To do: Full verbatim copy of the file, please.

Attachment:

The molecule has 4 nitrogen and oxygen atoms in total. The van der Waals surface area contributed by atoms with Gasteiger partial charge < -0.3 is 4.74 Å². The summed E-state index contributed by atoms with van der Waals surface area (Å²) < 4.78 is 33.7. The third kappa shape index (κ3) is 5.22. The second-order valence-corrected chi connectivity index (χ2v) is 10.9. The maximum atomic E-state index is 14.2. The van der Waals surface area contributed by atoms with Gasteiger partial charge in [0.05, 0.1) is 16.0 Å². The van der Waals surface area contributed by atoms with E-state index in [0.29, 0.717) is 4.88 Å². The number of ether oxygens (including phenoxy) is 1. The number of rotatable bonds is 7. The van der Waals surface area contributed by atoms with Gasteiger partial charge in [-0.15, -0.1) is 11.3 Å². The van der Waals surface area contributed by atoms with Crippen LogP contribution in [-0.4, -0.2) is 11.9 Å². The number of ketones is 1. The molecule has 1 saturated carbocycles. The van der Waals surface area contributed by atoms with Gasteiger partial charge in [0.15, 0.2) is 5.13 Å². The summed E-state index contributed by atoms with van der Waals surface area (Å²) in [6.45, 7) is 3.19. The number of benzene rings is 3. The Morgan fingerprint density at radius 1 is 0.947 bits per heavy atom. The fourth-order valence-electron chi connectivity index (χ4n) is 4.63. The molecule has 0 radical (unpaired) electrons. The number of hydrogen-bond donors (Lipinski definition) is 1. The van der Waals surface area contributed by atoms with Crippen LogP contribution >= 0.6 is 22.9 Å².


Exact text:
The molecule has 4 nitrogen and oxygen atoms in total. The van der Waals surface area contributed by atoms with Gasteiger partial charge < -0.3 is 4.74 Å². The summed E-state index contributed by atoms with van der Waals surface area (Å²) < 4.78 is 33.7. The third kappa shape index (κ3) is 5.22. The second-order valence-corrected chi connectivity index (χ2v) is 10.9. The maximum atomic E-state index is 14.2. The van der Waals surface area contributed by atoms with Gasteiger partial charge in [0.05, 0.1) is 16.0 Å². The van der Waals surface area contributed by atoms with E-state index in [0.29, 0.717) is 4.88 Å². The number of ether oxygens (including phenoxy) is 1. The number of rotatable bonds is 7. The van der Waals surface area contributed by atoms with Gasteiger partial charge in [-0.15, -0.1) is 11.3 Å². The van der Waals surface area contributed by atoms with Crippen LogP contribution in [-0.4, -0.2) is 11.9 Å². The number of ketones is 1. The molecule has 1 saturated carbocycles. The van der Waals surface area contributed by atoms with Gasteiger partial charge in [0.15, 0.2) is 5.13 Å². The summed E-state index contributed by atoms with van der Waals surface area (Å²) in [6.45, 7) is 3.19. The number of benzene rings is 3. The Morgan fingerprint density at radius 1 is 0.947 bits per heavy atom. The fourth-order valence-electron chi connectivity index (χ4n) is 4.63. The molecule has 0 radical (unpaired) electrons. The number of hydrogen-bond donors (Lipinski definition) is 1. The van der Waals surface area contributed by atoms with Crippen LogP contribution >= 0.6 is 22.9 Å².